If Ethereum moves to a proof-of-stake (PoS) method of maintaining its network, as planned, it will remove the need for miners, slow demand for graphics processing units (GPUs) and dramatically reduce energy requirements, Morgan Stanley said in a report Monday.
Ethereum developers are hoping that the Merge will happen by September and potentially as early as August, but given previous delays, it wouldn't be surprising if the move from proof-of-work were pushed out to early next year, the report said.
Crypto mining has had a massive impact on the gaming graphics market in the past 18 months, the bank said, driving an estimated 14% of revenue in 2021, while at the same time “substantially contributing to a major graphic shortage, which boosted overall mix and pricing.”
GPU demand should slow, but chip maker Nvidia is less exposed to cryptocurrency mining demand than it was in 2017-19, the note said.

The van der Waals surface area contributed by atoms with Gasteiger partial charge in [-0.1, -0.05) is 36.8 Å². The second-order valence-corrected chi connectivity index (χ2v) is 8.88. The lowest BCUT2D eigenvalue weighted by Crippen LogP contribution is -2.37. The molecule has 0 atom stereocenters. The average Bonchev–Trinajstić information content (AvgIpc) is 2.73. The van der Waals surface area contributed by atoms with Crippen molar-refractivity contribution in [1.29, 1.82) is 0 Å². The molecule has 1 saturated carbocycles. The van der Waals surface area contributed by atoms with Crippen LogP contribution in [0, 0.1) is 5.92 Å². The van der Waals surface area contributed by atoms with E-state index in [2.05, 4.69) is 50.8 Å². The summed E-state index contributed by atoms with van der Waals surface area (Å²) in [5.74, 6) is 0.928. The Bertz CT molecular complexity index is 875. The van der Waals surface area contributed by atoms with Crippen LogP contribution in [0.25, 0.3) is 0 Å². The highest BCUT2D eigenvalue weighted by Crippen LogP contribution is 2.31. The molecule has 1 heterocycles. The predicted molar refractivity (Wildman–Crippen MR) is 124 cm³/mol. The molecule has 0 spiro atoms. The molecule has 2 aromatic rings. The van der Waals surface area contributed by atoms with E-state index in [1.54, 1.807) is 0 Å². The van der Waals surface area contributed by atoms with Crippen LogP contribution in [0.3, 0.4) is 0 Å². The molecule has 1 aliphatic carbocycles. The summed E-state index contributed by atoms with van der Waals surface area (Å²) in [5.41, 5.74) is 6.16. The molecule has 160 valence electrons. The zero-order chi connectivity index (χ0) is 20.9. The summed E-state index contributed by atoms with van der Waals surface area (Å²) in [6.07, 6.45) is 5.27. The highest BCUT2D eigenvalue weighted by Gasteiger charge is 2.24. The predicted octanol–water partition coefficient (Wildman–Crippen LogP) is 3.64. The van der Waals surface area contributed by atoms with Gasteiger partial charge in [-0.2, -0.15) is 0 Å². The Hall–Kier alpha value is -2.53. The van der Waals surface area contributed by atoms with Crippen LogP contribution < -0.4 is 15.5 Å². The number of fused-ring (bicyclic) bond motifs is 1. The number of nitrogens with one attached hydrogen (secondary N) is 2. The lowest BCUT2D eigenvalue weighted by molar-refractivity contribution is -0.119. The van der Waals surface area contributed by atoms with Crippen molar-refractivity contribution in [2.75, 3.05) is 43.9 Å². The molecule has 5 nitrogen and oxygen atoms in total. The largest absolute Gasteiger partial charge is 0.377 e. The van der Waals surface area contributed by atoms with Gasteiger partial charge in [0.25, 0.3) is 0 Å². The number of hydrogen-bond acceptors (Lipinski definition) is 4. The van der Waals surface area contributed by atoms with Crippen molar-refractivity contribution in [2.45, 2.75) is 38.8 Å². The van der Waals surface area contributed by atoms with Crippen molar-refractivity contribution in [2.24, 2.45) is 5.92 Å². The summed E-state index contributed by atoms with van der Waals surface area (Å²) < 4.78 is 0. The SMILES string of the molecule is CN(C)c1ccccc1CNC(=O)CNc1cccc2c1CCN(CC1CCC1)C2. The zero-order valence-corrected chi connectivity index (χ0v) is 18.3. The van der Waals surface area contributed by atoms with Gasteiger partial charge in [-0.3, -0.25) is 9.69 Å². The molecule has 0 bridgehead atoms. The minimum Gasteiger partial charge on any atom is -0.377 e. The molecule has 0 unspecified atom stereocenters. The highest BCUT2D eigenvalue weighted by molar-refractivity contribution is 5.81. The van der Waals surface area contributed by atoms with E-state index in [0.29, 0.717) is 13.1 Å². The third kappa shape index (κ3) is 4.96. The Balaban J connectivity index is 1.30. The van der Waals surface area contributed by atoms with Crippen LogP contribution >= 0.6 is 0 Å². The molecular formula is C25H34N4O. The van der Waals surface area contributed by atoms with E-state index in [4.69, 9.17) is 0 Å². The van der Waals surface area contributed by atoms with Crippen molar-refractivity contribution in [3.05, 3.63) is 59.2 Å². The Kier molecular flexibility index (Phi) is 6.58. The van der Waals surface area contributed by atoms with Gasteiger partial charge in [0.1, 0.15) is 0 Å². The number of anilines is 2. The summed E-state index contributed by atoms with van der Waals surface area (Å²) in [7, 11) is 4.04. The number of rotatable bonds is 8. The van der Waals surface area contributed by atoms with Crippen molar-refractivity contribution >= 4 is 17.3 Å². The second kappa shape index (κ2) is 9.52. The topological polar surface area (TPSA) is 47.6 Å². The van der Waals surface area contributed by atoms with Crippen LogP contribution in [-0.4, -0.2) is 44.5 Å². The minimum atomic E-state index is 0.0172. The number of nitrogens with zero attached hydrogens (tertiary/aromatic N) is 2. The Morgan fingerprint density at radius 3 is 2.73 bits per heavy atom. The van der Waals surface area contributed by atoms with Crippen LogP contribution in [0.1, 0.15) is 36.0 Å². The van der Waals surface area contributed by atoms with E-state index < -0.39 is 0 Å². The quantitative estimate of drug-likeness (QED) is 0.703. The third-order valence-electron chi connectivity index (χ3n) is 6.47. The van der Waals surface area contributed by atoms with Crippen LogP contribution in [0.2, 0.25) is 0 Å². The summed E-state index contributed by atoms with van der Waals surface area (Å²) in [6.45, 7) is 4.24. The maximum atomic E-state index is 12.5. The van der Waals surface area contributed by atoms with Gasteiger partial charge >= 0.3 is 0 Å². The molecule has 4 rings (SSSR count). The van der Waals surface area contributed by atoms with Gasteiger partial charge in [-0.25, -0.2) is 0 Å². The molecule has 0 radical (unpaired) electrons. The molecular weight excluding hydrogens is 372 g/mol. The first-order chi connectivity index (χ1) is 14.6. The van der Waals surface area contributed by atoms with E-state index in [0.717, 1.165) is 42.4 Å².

In addition, demand from crypto mining, which contributed to a shortage of graphics cards, started winding down in the first half of the year, the bank noted.
Both Nvidia and AMD, another chip maker, have argued that they have minimized the downside scenarios from crypto, but Morgan Stanley foresees a correction lower in gaming GPU in the first quarter of next year, because in part of lower demand due to a reduction in working from home, cryptocurrency migration to PoS and “tough sequential comps after channel inventory rebuild in 2022."
Ethereum miners will most likely sell their used GPU equipment after the Merge because it's not profitable for all of those computers to mine other cryptocurrencies, the bank said, adding that net ether (ETH) supply is expected to fall after the Merge, and may even turn contractionary, and so it is unlikely that all the miners become stakers.
Moving to PoS won't solve Ethereum’s scaling problems such as the number of transactions per second or result in lower transaction fees, the report added.